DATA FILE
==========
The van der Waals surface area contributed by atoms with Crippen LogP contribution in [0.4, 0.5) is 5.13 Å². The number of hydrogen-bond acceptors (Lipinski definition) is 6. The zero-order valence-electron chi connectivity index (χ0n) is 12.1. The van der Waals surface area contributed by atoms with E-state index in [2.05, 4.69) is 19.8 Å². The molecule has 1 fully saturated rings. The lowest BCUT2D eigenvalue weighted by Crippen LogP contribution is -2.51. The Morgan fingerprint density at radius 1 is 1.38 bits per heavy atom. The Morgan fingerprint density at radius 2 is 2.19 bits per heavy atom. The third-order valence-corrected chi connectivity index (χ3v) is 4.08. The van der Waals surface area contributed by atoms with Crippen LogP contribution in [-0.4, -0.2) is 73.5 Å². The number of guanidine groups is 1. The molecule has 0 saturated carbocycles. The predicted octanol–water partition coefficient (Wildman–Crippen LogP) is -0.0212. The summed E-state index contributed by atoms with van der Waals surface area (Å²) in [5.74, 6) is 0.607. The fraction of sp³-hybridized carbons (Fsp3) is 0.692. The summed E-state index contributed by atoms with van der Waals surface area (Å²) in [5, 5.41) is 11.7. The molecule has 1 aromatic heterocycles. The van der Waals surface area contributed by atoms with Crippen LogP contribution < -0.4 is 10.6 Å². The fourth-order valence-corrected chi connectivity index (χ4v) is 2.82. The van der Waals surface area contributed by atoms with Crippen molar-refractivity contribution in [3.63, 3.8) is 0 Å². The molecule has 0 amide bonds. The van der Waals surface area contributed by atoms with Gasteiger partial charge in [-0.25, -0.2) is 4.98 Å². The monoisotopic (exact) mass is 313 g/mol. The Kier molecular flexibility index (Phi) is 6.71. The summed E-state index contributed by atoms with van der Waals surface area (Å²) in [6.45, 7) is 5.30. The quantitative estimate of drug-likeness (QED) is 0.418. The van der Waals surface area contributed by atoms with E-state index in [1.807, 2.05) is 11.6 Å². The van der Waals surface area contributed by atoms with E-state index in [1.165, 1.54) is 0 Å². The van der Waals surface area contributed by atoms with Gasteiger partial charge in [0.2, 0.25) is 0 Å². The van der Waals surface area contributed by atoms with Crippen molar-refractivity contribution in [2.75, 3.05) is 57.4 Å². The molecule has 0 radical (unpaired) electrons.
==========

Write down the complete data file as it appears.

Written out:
The van der Waals surface area contributed by atoms with Crippen LogP contribution in [0.4, 0.5) is 5.13 Å². The number of hydrogen-bond acceptors (Lipinski definition) is 6. The zero-order valence-electron chi connectivity index (χ0n) is 12.1. The van der Waals surface area contributed by atoms with E-state index in [2.05, 4.69) is 19.8 Å². The molecule has 1 fully saturated rings. The lowest BCUT2D eigenvalue weighted by Crippen LogP contribution is -2.51. The Morgan fingerprint density at radius 1 is 1.38 bits per heavy atom. The Morgan fingerprint density at radius 2 is 2.19 bits per heavy atom. The third-order valence-corrected chi connectivity index (χ3v) is 4.08. The van der Waals surface area contributed by atoms with Crippen LogP contribution in [-0.4, -0.2) is 73.5 Å². The number of guanidine groups is 1. The molecule has 0 saturated carbocycles. The predicted octanol–water partition coefficient (Wildman–Crippen LogP) is -0.0212. The summed E-state index contributed by atoms with van der Waals surface area (Å²) in [5.74, 6) is 0.607. The fraction of sp³-hybridized carbons (Fsp3) is 0.692. The summed E-state index contributed by atoms with van der Waals surface area (Å²) in [5, 5.41) is 11.7. The molecule has 1 aromatic heterocycles. The van der Waals surface area contributed by atoms with Crippen LogP contribution < -0.4 is 10.6 Å². The fourth-order valence-corrected chi connectivity index (χ4v) is 2.82. The van der Waals surface area contributed by atoms with Crippen molar-refractivity contribution in [3.63, 3.8) is 0 Å². The molecule has 0 amide bonds. The van der Waals surface area contributed by atoms with Gasteiger partial charge in [-0.25, -0.2) is 4.98 Å². The monoisotopic (exact) mass is 313 g/mol. The Kier molecular flexibility index (Phi) is 6.71. The summed E-state index contributed by atoms with van der Waals surface area (Å²) in [6.45, 7) is 5.30. The quantitative estimate of drug-likeness (QED) is 0.418. The van der Waals surface area contributed by atoms with E-state index in [1.807, 2.05) is 11.6 Å². The van der Waals surface area contributed by atoms with E-state index in [1.165, 1.54) is 0 Å². The van der Waals surface area contributed by atoms with Gasteiger partial charge in [0.2, 0.25) is 0 Å². The van der Waals surface area contributed by atoms with Crippen molar-refractivity contribution in [2.75, 3.05) is 57.4 Å². The molecule has 0 radical (unpaired) electrons.